The main type of grass hay that is packaged for small animals is timothy hay. Orchard grass hay, while less common, is also available. Grass hay should be fed free-choice to all herbivores to keep their digestive tract operating normally and to help wear down their molars, which grow continuously. Alfalfa hay cannot be substituted for grass hay because alfalfa hay is too high in protein and calcium. Alfalfa should only be fed in small quantities as a treat.

Retailers can easily evaluate the quality of the hay they purchase by its color. Good-quality hay will be green, while poorer-quality hay will be brown. The coarseness of the hay will also affect its quality, with thinner leaves and stems being of higher quality and thicker ones lower quality.

Nourishing Nature

Even thoroughly tested commercial foods may lack some of the nutrients in natural foods. A commercial food is usually made from only a few ingredients, whereas a natural-food diet can provide a wider variety of foods and, therefore, a wider variety of nutrients. Natural foods also contain enzymes, phytochemicals and, perhaps, other unknown compounds that are highly beneficial. For instance, phytochemicals, while not considered nutrients, are plant chemicals that have protective or disease-preventive properties. Some of these compounds can be destroyed during processing. For these reasons, it is a good idea for retailers to recommend that small pet owners supplement their pets’ diets with fresh, natural foods. Daily fresh, leafy, green vegetables are a good addition to the diets of herbivores.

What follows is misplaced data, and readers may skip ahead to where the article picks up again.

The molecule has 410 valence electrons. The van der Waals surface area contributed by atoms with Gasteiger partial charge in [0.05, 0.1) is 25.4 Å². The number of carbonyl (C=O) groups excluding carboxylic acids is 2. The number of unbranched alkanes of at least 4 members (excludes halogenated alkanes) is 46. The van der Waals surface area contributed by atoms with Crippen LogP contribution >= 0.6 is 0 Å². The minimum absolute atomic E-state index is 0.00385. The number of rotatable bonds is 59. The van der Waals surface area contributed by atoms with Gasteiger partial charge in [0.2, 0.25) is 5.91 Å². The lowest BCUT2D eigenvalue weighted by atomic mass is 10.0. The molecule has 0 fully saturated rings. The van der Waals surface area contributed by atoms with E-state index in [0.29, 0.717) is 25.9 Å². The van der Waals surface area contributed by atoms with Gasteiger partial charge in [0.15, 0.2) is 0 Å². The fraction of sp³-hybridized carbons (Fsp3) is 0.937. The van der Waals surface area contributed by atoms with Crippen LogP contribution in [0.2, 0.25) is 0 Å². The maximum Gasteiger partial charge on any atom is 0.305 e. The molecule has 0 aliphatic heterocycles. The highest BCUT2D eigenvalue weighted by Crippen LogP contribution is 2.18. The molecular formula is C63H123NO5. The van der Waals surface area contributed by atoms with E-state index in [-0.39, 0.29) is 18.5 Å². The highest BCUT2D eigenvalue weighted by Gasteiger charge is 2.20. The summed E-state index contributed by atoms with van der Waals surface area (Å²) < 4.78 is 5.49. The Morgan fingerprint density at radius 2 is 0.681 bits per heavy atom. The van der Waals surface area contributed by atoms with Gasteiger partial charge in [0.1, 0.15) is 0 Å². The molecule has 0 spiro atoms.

Omnivores should have fresh fruits and vegetables. Insectivores should have live insects, and these are also great supplementary foods for omnivores. Bagged or boxed commercial diets can also lose nutrients due to oxidation, even if they contain preservatives.

Retailers should only buy the amount of food they can sell by the expiration date, or within two to three months of the purchase. Advise customers to buy only a two-month supply of food for their animals and to store it in a durable airtight container to prevent nutrient loss and bug infestation.